The SCCR's work recently led to the conclusion of a new Audiovisual Performances Treaty (the Beijing Treaty) which ended speculation that WIPO was no longer able to conclude treaties. (It had not done so since the conclusion of the WIPO Internet Treaties in the 90s.) In fact, as Michael Geist observes, WIPO was able to conclude this treaty in a far more transparent manner than has been the case for other recent treaties, such as ACTA and the TPP, which have recently hit roadblocks.
The Beijing Treaty was in fact only the first of a suite of new treaties under discussion at WIPO. (See IPW's coverage.) Those next on the agenda include treaties on copyright limitations and exceptions, or what are referred to in Canada as 'user's rights'. Specifically, three new possible treaties are under discussion:
- a treaty for the visually impaired and print-disabled users;
- a treaty for educational and research institutions;
- and a treaty for libraries and archives.
Any one of these would represent the first time that a WIPO treaty has been primarily focussed on ensuring that a minimum set of rights are granted to users of copyright works, as opposed to the rights of copyright holders.
Canada's recent Supreme Court Decisions on copyright, released July 12, have reportedly come under discussion at the SCCR meetings. While the Canadian delegation has repordedly not yet spoken on the issue at the SCCR, the recent decisions of the Canadian Supreme Court have been raised by other actors. The African Group, according to IPW, suggested - in a proposal that seems inspired by and in line with the Canadian Supreme Court's K-12 ruling - that individuals and institutes should be authorised "to distribute a copy or copies of all or part of the work, including making available to pupils or students, the originals or copies thereof the work, or copies when these are necessary to illustrate the teaching."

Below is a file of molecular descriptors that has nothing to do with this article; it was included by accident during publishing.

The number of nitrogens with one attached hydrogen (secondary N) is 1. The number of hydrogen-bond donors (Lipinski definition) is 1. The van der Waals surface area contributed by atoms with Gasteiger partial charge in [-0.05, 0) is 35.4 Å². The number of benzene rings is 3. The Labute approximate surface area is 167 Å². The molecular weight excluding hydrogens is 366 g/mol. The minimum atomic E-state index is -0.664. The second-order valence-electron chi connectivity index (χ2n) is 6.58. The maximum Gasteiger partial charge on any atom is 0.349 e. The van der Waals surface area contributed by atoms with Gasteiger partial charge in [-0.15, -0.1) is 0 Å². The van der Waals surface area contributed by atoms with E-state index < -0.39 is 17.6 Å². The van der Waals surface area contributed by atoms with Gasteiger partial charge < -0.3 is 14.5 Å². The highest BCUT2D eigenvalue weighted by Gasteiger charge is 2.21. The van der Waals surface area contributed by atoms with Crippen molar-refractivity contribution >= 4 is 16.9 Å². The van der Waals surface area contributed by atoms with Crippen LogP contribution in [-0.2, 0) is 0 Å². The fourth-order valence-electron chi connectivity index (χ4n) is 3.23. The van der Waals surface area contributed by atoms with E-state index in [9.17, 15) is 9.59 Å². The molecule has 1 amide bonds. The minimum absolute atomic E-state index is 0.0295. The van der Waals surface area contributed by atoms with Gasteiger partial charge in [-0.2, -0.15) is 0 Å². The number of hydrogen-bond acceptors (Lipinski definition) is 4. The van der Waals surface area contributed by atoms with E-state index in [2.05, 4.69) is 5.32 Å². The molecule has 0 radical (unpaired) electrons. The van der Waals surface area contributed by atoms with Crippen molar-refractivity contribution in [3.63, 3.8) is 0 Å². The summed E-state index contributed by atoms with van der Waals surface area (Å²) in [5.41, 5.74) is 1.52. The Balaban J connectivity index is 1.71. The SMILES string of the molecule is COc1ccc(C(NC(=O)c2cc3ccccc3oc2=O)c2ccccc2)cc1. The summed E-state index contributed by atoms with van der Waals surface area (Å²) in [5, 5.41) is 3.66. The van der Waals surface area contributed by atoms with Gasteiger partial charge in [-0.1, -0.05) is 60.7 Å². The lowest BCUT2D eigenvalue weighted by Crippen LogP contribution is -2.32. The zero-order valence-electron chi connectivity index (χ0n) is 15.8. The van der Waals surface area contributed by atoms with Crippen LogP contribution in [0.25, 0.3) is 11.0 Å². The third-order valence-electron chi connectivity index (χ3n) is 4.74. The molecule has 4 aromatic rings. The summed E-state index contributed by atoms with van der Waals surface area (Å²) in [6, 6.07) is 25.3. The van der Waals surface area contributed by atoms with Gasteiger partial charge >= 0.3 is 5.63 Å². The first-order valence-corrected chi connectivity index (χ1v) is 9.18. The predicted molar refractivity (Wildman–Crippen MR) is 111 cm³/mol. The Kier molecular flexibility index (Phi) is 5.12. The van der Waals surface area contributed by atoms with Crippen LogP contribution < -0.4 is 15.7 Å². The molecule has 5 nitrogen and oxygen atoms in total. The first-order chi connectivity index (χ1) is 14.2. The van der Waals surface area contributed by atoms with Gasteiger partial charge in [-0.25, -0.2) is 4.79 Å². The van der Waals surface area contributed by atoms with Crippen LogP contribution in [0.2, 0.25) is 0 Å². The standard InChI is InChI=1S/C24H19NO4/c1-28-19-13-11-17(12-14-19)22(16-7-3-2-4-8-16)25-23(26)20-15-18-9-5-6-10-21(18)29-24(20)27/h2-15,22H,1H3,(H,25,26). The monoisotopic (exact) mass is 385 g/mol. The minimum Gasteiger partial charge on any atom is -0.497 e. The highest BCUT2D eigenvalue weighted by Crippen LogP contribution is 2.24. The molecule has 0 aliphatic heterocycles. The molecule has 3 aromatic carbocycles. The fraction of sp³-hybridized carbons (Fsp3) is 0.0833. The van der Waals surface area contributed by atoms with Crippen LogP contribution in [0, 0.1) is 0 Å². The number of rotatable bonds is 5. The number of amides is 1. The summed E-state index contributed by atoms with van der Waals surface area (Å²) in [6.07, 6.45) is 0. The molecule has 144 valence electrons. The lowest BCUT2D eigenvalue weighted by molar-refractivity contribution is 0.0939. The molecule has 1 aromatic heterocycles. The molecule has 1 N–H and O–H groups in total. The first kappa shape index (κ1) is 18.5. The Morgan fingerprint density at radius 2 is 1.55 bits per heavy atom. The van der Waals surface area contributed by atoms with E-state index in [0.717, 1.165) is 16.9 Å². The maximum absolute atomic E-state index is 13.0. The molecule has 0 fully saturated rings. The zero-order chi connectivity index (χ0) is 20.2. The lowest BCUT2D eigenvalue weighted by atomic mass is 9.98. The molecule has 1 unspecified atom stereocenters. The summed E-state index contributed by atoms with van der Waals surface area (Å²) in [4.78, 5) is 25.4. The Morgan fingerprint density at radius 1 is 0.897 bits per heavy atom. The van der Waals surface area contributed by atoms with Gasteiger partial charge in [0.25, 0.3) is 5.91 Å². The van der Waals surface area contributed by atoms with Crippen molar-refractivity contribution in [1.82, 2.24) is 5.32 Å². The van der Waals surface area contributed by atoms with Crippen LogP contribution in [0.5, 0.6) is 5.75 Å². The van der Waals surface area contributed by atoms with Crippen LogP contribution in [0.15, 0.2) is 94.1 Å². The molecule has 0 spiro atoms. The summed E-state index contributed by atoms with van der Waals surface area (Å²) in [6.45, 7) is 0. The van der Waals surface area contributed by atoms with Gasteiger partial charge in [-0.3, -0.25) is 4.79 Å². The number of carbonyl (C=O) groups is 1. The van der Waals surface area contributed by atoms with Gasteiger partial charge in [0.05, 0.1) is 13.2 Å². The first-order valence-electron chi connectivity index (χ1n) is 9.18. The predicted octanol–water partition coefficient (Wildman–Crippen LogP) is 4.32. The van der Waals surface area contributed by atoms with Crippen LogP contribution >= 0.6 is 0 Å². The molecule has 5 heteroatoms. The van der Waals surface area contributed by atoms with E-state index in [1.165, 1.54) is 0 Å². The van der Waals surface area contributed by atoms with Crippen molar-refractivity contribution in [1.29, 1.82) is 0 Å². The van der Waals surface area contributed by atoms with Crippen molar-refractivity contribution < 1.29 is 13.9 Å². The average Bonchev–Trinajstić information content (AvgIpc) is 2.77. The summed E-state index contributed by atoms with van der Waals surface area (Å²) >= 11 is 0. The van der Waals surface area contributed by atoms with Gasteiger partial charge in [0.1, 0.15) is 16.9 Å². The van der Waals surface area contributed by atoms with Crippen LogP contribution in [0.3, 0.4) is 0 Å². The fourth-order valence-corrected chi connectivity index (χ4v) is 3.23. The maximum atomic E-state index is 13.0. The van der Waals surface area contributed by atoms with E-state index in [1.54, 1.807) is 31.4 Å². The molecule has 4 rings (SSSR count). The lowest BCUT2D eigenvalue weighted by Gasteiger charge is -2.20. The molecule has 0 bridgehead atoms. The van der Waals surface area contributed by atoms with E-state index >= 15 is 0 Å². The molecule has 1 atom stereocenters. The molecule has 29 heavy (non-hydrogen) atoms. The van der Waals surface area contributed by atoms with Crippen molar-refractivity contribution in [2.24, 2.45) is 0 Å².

The possible treaty on limitations and exceptions for educational and research institutions currently under discussion at WIPO should be of particular interest not only to Canada's educational and research institutions as they grapple with the post-Supreme Court-decision environment, but also to those worldwide. It would seem important for such institutions to follow what is happening at WIPO and to ensure that their proposals and interests are brought forward to the discussions.While many groups and international NGOs have been involved in the WIPO discussions of a possible treaty for the visually impaired and print-disabled, it is equally important for educational and research institutions, and library and archives communities, to be involved in ensuring that their concerns and environments are taken into account in discussions that could eventually set new norms worldwide.
Meeting documents are available here. The current session, now webcasting is here, along with webcasting/recorded video link and links to documents containing possible treaty language.
Update: new IPW post here